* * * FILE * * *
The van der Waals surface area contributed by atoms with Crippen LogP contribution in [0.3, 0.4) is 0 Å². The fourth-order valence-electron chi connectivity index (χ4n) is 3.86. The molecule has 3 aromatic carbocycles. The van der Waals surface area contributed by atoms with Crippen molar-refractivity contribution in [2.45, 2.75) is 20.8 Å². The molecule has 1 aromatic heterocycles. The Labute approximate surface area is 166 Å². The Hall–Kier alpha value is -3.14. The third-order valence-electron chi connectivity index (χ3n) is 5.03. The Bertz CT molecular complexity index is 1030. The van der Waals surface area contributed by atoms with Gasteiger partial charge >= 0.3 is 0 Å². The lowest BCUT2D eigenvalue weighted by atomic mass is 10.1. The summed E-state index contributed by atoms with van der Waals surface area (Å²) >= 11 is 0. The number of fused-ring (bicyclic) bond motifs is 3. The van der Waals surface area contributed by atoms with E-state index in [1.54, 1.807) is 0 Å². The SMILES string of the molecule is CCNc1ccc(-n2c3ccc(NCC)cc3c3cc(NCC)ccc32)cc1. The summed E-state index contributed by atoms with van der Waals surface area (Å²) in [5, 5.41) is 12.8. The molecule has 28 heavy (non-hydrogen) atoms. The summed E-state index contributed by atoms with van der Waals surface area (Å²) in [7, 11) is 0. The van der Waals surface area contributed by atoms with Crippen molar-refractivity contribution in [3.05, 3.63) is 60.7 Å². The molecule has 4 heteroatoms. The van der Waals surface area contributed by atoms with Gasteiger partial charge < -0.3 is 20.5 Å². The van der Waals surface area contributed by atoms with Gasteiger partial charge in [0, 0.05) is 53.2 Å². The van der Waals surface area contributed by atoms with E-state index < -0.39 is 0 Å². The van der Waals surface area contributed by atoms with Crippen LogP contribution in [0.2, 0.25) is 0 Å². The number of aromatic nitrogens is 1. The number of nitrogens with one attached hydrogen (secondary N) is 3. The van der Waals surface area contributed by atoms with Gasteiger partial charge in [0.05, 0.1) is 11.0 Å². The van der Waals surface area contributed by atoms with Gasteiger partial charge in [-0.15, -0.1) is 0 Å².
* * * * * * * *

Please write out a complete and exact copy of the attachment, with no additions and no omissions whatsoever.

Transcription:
The van der Waals surface area contributed by atoms with Crippen LogP contribution in [0.3, 0.4) is 0 Å². The fourth-order valence-electron chi connectivity index (χ4n) is 3.86. The molecule has 3 aromatic carbocycles. The van der Waals surface area contributed by atoms with Crippen molar-refractivity contribution in [2.45, 2.75) is 20.8 Å². The molecule has 1 aromatic heterocycles. The Labute approximate surface area is 166 Å². The Hall–Kier alpha value is -3.14. The third-order valence-electron chi connectivity index (χ3n) is 5.03. The Bertz CT molecular complexity index is 1030. The van der Waals surface area contributed by atoms with Gasteiger partial charge >= 0.3 is 0 Å². The lowest BCUT2D eigenvalue weighted by atomic mass is 10.1. The summed E-state index contributed by atoms with van der Waals surface area (Å²) >= 11 is 0. The number of fused-ring (bicyclic) bond motifs is 3. The van der Waals surface area contributed by atoms with E-state index in [1.54, 1.807) is 0 Å². The SMILES string of the molecule is CCNc1ccc(-n2c3ccc(NCC)cc3c3cc(NCC)ccc32)cc1. The summed E-state index contributed by atoms with van der Waals surface area (Å²) in [5, 5.41) is 12.8. The molecule has 28 heavy (non-hydrogen) atoms. The summed E-state index contributed by atoms with van der Waals surface area (Å²) in [7, 11) is 0. The van der Waals surface area contributed by atoms with Crippen molar-refractivity contribution in [3.05, 3.63) is 60.7 Å². The molecule has 4 heteroatoms. The van der Waals surface area contributed by atoms with Gasteiger partial charge < -0.3 is 20.5 Å². The van der Waals surface area contributed by atoms with Gasteiger partial charge in [0, 0.05) is 53.2 Å². The van der Waals surface area contributed by atoms with E-state index < -0.39 is 0 Å². The van der Waals surface area contributed by atoms with Crippen LogP contribution in [0.2, 0.25) is 0 Å². The number of aromatic nitrogens is 1. The number of nitrogens with one attached hydrogen (secondary N) is 3. The van der Waals surface area contributed by atoms with Gasteiger partial charge in [0.05, 0.1) is 11.0 Å². The van der Waals surface area contributed by atoms with Gasteiger partial charge in [-0.15, -0.1) is 0 Å².